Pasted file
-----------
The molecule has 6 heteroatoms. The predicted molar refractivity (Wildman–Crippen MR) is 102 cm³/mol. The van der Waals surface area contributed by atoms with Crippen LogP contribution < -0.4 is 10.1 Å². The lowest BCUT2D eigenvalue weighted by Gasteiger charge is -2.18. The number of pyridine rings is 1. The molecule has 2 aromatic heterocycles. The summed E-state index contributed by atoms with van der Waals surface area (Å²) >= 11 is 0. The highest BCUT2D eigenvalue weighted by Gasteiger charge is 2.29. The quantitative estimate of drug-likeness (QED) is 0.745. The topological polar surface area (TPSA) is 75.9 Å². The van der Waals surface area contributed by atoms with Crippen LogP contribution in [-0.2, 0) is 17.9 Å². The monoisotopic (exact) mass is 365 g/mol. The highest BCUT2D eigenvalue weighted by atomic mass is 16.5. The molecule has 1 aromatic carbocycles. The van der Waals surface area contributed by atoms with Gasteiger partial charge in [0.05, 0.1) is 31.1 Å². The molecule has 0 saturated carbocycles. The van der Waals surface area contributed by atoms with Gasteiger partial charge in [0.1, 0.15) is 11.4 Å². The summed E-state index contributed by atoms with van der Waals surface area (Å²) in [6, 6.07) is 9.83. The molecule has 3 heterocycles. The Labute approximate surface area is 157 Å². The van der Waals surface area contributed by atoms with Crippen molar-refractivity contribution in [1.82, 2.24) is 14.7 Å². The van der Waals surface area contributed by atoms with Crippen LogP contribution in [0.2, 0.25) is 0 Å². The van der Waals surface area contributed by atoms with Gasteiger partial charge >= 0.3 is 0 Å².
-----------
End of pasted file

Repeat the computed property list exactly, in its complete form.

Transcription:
The molecule has 6 heteroatoms. The predicted molar refractivity (Wildman–Crippen MR) is 102 cm³/mol. The van der Waals surface area contributed by atoms with Crippen LogP contribution < -0.4 is 10.1 Å². The lowest BCUT2D eigenvalue weighted by Gasteiger charge is -2.18. The number of pyridine rings is 1. The molecule has 2 aromatic heterocycles. The summed E-state index contributed by atoms with van der Waals surface area (Å²) >= 11 is 0. The highest BCUT2D eigenvalue weighted by Gasteiger charge is 2.29. The quantitative estimate of drug-likeness (QED) is 0.745. The topological polar surface area (TPSA) is 75.9 Å². The van der Waals surface area contributed by atoms with Crippen LogP contribution in [-0.2, 0) is 17.9 Å². The monoisotopic (exact) mass is 365 g/mol. The highest BCUT2D eigenvalue weighted by atomic mass is 16.5. The molecule has 1 aromatic carbocycles. The van der Waals surface area contributed by atoms with Gasteiger partial charge in [0.05, 0.1) is 31.1 Å². The molecule has 0 saturated carbocycles. The van der Waals surface area contributed by atoms with Gasteiger partial charge in [0.1, 0.15) is 11.4 Å². The summed E-state index contributed by atoms with van der Waals surface area (Å²) in [6, 6.07) is 9.83. The molecule has 3 heterocycles. The Labute approximate surface area is 157 Å². The van der Waals surface area contributed by atoms with Crippen molar-refractivity contribution in [1.82, 2.24) is 14.7 Å². The van der Waals surface area contributed by atoms with Crippen LogP contribution in [0.2, 0.25) is 0 Å². The van der Waals surface area contributed by atoms with Gasteiger partial charge >= 0.3 is 0 Å².